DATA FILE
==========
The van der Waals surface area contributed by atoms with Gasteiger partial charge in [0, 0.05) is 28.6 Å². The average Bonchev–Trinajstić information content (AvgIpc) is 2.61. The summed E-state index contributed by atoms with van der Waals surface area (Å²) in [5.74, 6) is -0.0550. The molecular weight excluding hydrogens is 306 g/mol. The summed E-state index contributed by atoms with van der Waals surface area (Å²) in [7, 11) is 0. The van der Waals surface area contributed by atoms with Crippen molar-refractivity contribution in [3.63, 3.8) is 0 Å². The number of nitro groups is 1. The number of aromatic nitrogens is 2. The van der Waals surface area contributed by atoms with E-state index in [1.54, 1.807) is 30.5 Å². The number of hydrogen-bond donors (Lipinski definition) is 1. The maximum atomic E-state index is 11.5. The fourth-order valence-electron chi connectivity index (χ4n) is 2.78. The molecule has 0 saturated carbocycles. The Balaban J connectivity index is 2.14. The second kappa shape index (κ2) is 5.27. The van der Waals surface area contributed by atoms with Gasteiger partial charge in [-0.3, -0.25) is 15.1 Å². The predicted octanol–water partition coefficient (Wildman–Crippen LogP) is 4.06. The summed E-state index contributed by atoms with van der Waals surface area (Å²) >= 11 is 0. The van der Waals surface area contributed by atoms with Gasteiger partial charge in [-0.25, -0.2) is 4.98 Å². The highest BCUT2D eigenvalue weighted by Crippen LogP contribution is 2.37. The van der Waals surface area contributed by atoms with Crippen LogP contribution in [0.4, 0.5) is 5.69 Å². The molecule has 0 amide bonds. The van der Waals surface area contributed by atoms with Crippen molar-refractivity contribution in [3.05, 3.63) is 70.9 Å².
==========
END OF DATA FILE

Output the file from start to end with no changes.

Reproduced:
The van der Waals surface area contributed by atoms with Gasteiger partial charge in [0, 0.05) is 28.6 Å². The average Bonchev–Trinajstić information content (AvgIpc) is 2.61. The summed E-state index contributed by atoms with van der Waals surface area (Å²) in [5.74, 6) is -0.0550. The molecular weight excluding hydrogens is 306 g/mol. The summed E-state index contributed by atoms with van der Waals surface area (Å²) in [7, 11) is 0. The van der Waals surface area contributed by atoms with Crippen molar-refractivity contribution in [3.63, 3.8) is 0 Å². The number of nitro groups is 1. The number of aromatic nitrogens is 2. The van der Waals surface area contributed by atoms with E-state index in [1.54, 1.807) is 30.5 Å². The number of hydrogen-bond donors (Lipinski definition) is 1. The maximum atomic E-state index is 11.5. The fourth-order valence-electron chi connectivity index (χ4n) is 2.78. The molecule has 0 saturated carbocycles. The Balaban J connectivity index is 2.14. The second kappa shape index (κ2) is 5.27. The van der Waals surface area contributed by atoms with Gasteiger partial charge in [-0.3, -0.25) is 15.1 Å². The predicted octanol–water partition coefficient (Wildman–Crippen LogP) is 4.06. The summed E-state index contributed by atoms with van der Waals surface area (Å²) >= 11 is 0. The van der Waals surface area contributed by atoms with Gasteiger partial charge in [-0.25, -0.2) is 4.98 Å². The highest BCUT2D eigenvalue weighted by Crippen LogP contribution is 2.37. The van der Waals surface area contributed by atoms with Crippen LogP contribution in [0.4, 0.5) is 5.69 Å². The molecule has 0 amide bonds. The van der Waals surface area contributed by atoms with Crippen molar-refractivity contribution in [3.05, 3.63) is 70.9 Å².